Quick Cuts: Comfortably Alluring

Caleb Caudle – Carolina Ghost

I first heard about Caleb Caudle when he made Rolling Stone’s list of “10 New Country Artists You Need To Know.” Frankly the more I read about him, and with whom he was being compared, the less interested I became. I’m not sure why; maybe just feeling cranky that day. But he’s from my home state of North Carolina, and I was intrigued by the album’s title, Carolina Ghost, so a few months later I gave him a listen. What I heard were songs, guitars and keys, and a voice that all together rested as comfortably as a front porch rocker on an early fall afternoon. In the interst of full disclosure, about a third of the tracks don’t do anything for me. Ah, but the others? They just keep speaking to me and calling me back. They’re not all happy songs, but they make me feel happy whenever I answer the call to hear them again. There’s not too much more you can ask of a musician, is there?

Stop reading and start listening to lyrics like “This afternoon was nothing less than lonely, and yesterday was one long kiss goodby.”


And you have to love vivid imagery like, “I see my breath, and I hear winter’s lonely croon.”


Quick Cuts: Faulkner, Haggard and Murder – Lots of News in the “Crier”

Erin Enderlin – Whiskeytown Crier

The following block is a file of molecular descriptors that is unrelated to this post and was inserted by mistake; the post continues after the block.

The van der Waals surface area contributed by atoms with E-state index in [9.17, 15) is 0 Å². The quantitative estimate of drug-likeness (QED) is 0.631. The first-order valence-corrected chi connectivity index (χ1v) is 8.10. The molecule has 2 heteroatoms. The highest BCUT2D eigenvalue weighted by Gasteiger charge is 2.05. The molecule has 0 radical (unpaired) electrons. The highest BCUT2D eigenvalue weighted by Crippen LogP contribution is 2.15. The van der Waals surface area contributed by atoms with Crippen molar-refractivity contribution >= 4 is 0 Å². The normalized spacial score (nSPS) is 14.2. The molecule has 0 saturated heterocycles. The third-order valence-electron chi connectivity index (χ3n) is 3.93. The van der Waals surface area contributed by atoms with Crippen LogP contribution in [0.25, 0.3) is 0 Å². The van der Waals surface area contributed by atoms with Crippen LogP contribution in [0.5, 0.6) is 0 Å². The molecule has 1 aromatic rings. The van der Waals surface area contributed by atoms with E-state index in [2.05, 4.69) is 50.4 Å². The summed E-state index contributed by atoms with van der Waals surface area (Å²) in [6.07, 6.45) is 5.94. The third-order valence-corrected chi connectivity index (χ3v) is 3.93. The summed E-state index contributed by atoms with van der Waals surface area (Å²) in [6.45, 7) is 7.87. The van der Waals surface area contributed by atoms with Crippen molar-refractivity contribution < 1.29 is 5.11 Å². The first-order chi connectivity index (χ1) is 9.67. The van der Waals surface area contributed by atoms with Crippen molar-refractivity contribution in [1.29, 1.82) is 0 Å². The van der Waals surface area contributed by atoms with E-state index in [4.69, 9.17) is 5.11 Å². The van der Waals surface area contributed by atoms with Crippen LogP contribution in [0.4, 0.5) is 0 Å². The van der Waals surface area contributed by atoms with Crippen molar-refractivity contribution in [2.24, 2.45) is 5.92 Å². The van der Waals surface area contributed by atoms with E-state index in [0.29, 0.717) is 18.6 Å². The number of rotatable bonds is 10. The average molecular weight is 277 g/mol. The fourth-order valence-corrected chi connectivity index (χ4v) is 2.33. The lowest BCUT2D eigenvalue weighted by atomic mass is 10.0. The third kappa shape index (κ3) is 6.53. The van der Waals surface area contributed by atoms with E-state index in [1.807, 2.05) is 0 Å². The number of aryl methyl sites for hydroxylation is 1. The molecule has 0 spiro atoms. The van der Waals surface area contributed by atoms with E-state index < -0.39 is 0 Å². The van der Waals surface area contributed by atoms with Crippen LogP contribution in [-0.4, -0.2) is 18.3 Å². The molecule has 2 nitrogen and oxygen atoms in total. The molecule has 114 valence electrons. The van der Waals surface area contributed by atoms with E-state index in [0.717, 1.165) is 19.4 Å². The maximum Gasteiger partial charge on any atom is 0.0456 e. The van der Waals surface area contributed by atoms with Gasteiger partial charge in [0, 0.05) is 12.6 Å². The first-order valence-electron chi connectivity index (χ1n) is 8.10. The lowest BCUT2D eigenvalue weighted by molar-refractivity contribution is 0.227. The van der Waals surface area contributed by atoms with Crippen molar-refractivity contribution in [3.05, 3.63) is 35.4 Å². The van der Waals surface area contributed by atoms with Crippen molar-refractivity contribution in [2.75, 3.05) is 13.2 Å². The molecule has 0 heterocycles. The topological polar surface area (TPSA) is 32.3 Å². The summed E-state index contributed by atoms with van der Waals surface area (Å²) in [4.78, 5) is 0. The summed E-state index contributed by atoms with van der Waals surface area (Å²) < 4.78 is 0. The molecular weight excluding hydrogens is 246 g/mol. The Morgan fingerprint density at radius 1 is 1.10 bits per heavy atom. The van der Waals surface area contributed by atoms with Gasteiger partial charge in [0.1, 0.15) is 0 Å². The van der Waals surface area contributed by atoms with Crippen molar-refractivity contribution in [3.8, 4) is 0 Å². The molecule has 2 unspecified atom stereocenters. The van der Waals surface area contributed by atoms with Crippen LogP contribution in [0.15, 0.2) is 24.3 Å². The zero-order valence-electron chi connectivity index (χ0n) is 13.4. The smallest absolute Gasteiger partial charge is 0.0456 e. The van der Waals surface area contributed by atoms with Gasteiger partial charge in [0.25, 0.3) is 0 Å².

The concept behind Enderline’s second album is that each song could be a story in this fictional small town newspaper, the “Whiskeytown Crier.” Her web site bio connects her songwriting inspiration to her love of William Faulkner, and her songs are similarly rich in character, story and details of place. Most of her tales are sad, even heartbreaking, but her skill makes hearing them a pleasure.

She had her first song recorded by Alan Jackson (“Monday Morning Church”) before she graduated from college. Soon she had placed tunes with the likes of Lee Ann Womack (“Last Call”)  and Luke Bryan (“You Don’t Know Jack.”)   She toured with Willie Nelson and made friends with Merle Haggard. She confessed to Merle she was inspired by his approach, especially to phrasing, when she wrote “The Blues Are Alive & Well.”

On Whiskeytown Crier Enderline proves she can sing as well as write. Anybody who can write lines like these deserves to be heard:

“She could’ve had any man,
I thought he was just another one,
’Til that No Tell Motel shotgun epiphany…

My baby sister, sweet baby sister,
I knew you were a pistol,
But I never knew you owned a gun.”


“I smoked one to the filter, and I watched the ashes fall,
Blew smoke rings at your memory as it danced across the wall,
’Til it was gone.”


“If I start thinking about your sweet kiss,
I start thinking ‘bout your goodby,
Baby that’s the kind of heartache that can take all night,
When it comes to you,
That’s more than a glass or two,
That’s a whole ‘nother bottle of wine.”


Quick Cuts – “Let’s Go Honky Tonkin’ Round This Town”

Midland – On The Rocks

Imagine that somehow your travels have taken you to a small town in west Texas, maybe Abilene, San Angelo or Big Spring. You’re by yourself with nothing to do, so after washing down a chicken fried steak with a couple of beers, you mosey down to the nearest honky tonk. There on stage are three guys who look a bit like the Flying Burrito Brothers and sound like George Strait meets seventies LA country rock. Before you know it the music drags you out onto the dance floor in the arms of a friendly cowgirl wearing tight jeans and cowboy boots and off you go two-steppin’ in the great counterclockwise circular sea of folks from eight to eighty having a damn good time.